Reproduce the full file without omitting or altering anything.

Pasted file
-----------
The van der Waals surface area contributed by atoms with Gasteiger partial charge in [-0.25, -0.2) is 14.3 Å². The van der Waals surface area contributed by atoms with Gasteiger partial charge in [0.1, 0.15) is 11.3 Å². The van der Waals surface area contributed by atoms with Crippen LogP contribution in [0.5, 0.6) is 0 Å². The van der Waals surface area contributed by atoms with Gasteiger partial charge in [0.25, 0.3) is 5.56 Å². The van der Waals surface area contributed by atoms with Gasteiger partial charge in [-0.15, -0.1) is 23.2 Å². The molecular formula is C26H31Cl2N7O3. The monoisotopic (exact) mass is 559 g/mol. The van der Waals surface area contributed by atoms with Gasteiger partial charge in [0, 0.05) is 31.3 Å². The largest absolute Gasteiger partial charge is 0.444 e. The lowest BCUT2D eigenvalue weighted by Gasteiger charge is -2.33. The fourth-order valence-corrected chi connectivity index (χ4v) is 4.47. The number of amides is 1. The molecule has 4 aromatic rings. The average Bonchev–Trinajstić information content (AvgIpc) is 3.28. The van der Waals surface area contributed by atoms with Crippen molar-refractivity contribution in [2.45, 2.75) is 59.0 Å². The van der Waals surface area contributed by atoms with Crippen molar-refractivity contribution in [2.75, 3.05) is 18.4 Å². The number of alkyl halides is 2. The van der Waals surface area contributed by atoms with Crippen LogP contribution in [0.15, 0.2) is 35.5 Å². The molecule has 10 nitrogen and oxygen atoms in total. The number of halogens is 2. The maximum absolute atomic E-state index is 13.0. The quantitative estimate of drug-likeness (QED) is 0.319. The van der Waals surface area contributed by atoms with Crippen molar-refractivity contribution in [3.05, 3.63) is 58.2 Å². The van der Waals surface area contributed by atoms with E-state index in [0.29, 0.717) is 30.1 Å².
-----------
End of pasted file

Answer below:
The van der Waals surface area contributed by atoms with Gasteiger partial charge in [-0.25, -0.2) is 14.3 Å². The van der Waals surface area contributed by atoms with Gasteiger partial charge in [0.1, 0.15) is 11.3 Å². The van der Waals surface area contributed by atoms with Crippen LogP contribution in [0.5, 0.6) is 0 Å². The van der Waals surface area contributed by atoms with Gasteiger partial charge in [0.25, 0.3) is 5.56 Å². The van der Waals surface area contributed by atoms with Gasteiger partial charge in [-0.15, -0.1) is 23.2 Å². The molecular formula is C26H31Cl2N7O3. The monoisotopic (exact) mass is 559 g/mol. The van der Waals surface area contributed by atoms with Gasteiger partial charge in [0, 0.05) is 31.3 Å². The largest absolute Gasteiger partial charge is 0.444 e. The lowest BCUT2D eigenvalue weighted by Gasteiger charge is -2.33. The fourth-order valence-corrected chi connectivity index (χ4v) is 4.47. The number of amides is 1. The molecule has 4 aromatic rings. The average Bonchev–Trinajstić information content (AvgIpc) is 3.28. The van der Waals surface area contributed by atoms with Crippen molar-refractivity contribution in [2.45, 2.75) is 59.0 Å². The van der Waals surface area contributed by atoms with Crippen molar-refractivity contribution in [2.75, 3.05) is 18.4 Å². The number of alkyl halides is 2. The van der Waals surface area contributed by atoms with Crippen LogP contribution in [0.15, 0.2) is 35.5 Å². The molecule has 10 nitrogen and oxygen atoms in total. The number of halogens is 2. The maximum absolute atomic E-state index is 13.0. The quantitative estimate of drug-likeness (QED) is 0.319. The van der Waals surface area contributed by atoms with Crippen molar-refractivity contribution in [3.05, 3.63) is 58.2 Å². The van der Waals surface area contributed by atoms with E-state index in [0.29, 0.717) is 30.1 Å².